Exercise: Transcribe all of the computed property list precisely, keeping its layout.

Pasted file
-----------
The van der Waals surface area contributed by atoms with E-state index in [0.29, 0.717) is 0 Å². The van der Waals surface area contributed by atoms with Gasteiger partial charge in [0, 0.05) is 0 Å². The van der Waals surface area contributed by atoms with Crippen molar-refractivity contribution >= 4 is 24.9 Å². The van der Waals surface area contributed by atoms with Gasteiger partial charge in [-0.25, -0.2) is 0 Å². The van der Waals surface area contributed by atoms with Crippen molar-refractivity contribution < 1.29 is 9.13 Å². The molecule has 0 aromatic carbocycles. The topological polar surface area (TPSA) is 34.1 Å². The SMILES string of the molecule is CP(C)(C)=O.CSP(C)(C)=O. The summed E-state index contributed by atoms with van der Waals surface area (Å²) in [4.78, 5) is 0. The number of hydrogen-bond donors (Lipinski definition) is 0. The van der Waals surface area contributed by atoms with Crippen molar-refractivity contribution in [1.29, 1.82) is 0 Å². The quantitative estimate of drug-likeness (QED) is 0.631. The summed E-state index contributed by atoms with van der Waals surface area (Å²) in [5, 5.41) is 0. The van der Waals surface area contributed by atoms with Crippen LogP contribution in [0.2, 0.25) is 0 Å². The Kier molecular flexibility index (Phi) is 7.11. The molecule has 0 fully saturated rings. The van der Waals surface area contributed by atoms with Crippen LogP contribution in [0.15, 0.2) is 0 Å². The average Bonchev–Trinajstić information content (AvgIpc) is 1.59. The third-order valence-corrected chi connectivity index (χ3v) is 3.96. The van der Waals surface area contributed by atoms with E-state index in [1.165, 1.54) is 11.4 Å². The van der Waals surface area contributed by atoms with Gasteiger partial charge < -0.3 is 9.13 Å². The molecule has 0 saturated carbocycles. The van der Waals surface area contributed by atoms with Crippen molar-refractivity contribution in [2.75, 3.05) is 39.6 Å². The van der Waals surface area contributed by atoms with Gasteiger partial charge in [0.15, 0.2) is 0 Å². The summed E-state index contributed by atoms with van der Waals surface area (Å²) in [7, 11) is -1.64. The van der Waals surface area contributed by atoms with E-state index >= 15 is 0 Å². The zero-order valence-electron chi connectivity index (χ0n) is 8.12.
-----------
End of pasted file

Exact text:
The van der Waals surface area contributed by atoms with E-state index in [0.29, 0.717) is 0 Å². The van der Waals surface area contributed by atoms with Gasteiger partial charge in [0, 0.05) is 0 Å². The van der Waals surface area contributed by atoms with Crippen molar-refractivity contribution >= 4 is 24.9 Å². The van der Waals surface area contributed by atoms with Gasteiger partial charge in [-0.25, -0.2) is 0 Å². The van der Waals surface area contributed by atoms with Crippen molar-refractivity contribution < 1.29 is 9.13 Å². The molecule has 0 aromatic carbocycles. The topological polar surface area (TPSA) is 34.1 Å². The SMILES string of the molecule is CP(C)(C)=O.CSP(C)(C)=O. The summed E-state index contributed by atoms with van der Waals surface area (Å²) in [4.78, 5) is 0. The number of hydrogen-bond donors (Lipinski definition) is 0. The van der Waals surface area contributed by atoms with Crippen molar-refractivity contribution in [1.29, 1.82) is 0 Å². The quantitative estimate of drug-likeness (QED) is 0.631. The summed E-state index contributed by atoms with van der Waals surface area (Å²) in [5, 5.41) is 0. The van der Waals surface area contributed by atoms with Crippen LogP contribution in [0.2, 0.25) is 0 Å². The Kier molecular flexibility index (Phi) is 7.11. The molecule has 0 fully saturated rings. The van der Waals surface area contributed by atoms with Crippen LogP contribution in [0.15, 0.2) is 0 Å². The average Bonchev–Trinajstić information content (AvgIpc) is 1.59. The third-order valence-corrected chi connectivity index (χ3v) is 3.96. The van der Waals surface area contributed by atoms with E-state index in [1.165, 1.54) is 11.4 Å². The van der Waals surface area contributed by atoms with Gasteiger partial charge < -0.3 is 9.13 Å². The molecule has 0 saturated carbocycles. The van der Waals surface area contributed by atoms with Crippen molar-refractivity contribution in [2.75, 3.05) is 39.6 Å². The van der Waals surface area contributed by atoms with Gasteiger partial charge in [0.15, 0.2) is 0 Å². The summed E-state index contributed by atoms with van der Waals surface area (Å²) in [7, 11) is -1.64. The van der Waals surface area contributed by atoms with E-state index >= 15 is 0 Å². The zero-order valence-electron chi connectivity index (χ0n) is 8.12.